It is very important that the laboratory understands the conditions to which the clothing was subjected and specific information as discussed in the opening section of this column. For this reason, it is often best to use a forensic laboratory rather than an industrial hygiene or environmental testing laboratory. In general, laboratories will not understand protective clothing, so the fire department will need an individual who can interface with the laboratory to provide proper direction.
It is also important to realize that laboratory testing can be expensive. While relatively simple tests may run $100-$200 per sample, more exotic tests can approach $500-$600 per test. Considering the fact that multiple samples may need to be evaluated, the cost of performing testing can be prohibitive, particularly if only a few sets have been considered to be affected. For this reason, testing generally makes the most sense if it is nondestructive (not requiring the sacrifice of gear for testing purposes only) or if a fire department wishes to assess a large number of turnout clothing sets by testing just one or two clothing items. Even if an insurance company is involved, it may still be prudent to simply condemn the gear and replace it rather than performing the testing because of gear replacement costs and the uncertainty in what information testing might provide.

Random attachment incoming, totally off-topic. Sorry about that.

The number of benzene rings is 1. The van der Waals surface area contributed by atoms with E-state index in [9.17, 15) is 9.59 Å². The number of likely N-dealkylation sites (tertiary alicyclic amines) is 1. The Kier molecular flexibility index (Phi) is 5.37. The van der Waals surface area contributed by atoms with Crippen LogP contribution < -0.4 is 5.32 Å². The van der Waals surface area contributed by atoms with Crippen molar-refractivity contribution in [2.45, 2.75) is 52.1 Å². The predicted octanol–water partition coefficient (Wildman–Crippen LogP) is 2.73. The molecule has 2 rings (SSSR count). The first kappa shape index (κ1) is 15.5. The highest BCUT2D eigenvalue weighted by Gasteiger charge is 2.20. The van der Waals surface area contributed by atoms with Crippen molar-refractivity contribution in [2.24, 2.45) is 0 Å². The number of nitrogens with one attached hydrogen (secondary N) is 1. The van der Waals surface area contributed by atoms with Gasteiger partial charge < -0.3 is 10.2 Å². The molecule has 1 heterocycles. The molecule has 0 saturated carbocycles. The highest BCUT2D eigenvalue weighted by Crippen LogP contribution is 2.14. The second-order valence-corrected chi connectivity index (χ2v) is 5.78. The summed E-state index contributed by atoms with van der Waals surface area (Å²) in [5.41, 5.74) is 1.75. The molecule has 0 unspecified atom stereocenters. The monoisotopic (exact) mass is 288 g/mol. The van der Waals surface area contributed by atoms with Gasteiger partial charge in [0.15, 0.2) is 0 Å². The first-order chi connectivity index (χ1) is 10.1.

Overall approach to testing firefighter gear
While testing may seem to be an appropriate way to assess gear contamination, there are several factors that need to be considered. Foremost among these is the ability of the fire department to determine that the outcome of the test results will directly affect to their decisions regarding the disposition of the affected clothing. We have repeatedly discussed how cleaning does not always remove contaminants and that there are certainly some types of contaminants that are so dangerous as to warrant early retirement of the clothing without testing.
If testing is undertaken, it must be performed with the knowledge of the specific circumstances for how the gear was exposed, and with the assistance of knowledgeable persons to interpret the results as to whether any continuing risk exists for the fire department. It is also important to acknowledge that even regular structural fires and the products of combustion that contaminate clothing represent specific hazards that can remain persistent in clothing even after cleaning. Therefore, if there are lingering concerns that the clothing is unsafe and if advanced or specialized cleaning does not remove contaminants of concern, then it is the responsibility of the department to go through the appropriate steps of assessing clothing, which may require testing, or make a decision to take it out of service.
The views of the author do not necessarily reflect those of the sponsor.